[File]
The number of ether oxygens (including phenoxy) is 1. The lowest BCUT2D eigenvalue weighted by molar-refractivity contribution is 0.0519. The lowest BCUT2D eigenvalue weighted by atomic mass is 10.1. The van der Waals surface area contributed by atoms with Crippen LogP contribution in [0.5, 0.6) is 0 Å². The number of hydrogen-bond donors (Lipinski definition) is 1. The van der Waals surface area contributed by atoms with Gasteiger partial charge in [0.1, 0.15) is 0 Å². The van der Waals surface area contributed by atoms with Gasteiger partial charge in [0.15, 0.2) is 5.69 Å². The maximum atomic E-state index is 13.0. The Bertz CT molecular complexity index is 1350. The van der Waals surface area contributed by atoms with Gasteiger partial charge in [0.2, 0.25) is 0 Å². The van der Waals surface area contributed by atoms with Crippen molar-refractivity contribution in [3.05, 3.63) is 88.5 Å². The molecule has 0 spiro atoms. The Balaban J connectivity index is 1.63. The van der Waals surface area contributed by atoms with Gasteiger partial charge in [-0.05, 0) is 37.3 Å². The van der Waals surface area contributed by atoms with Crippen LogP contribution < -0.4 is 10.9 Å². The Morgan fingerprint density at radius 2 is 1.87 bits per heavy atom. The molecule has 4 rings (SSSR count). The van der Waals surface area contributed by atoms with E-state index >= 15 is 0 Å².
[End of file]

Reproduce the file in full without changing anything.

The number of ether oxygens (including phenoxy) is 1. The lowest BCUT2D eigenvalue weighted by molar-refractivity contribution is 0.0519. The lowest BCUT2D eigenvalue weighted by atomic mass is 10.1. The van der Waals surface area contributed by atoms with Crippen LogP contribution in [0.5, 0.6) is 0 Å². The number of hydrogen-bond donors (Lipinski definition) is 1. The van der Waals surface area contributed by atoms with Gasteiger partial charge in [0.1, 0.15) is 0 Å². The van der Waals surface area contributed by atoms with Gasteiger partial charge in [0.15, 0.2) is 5.69 Å². The maximum atomic E-state index is 13.0. The Bertz CT molecular complexity index is 1350. The van der Waals surface area contributed by atoms with Gasteiger partial charge in [0.2, 0.25) is 0 Å². The van der Waals surface area contributed by atoms with Crippen molar-refractivity contribution in [3.05, 3.63) is 88.5 Å². The molecule has 0 spiro atoms. The Balaban J connectivity index is 1.63. The van der Waals surface area contributed by atoms with Gasteiger partial charge in [-0.05, 0) is 37.3 Å². The van der Waals surface area contributed by atoms with Crippen LogP contribution < -0.4 is 10.9 Å². The Morgan fingerprint density at radius 2 is 1.87 bits per heavy atom. The molecule has 4 rings (SSSR count). The van der Waals surface area contributed by atoms with E-state index >= 15 is 0 Å².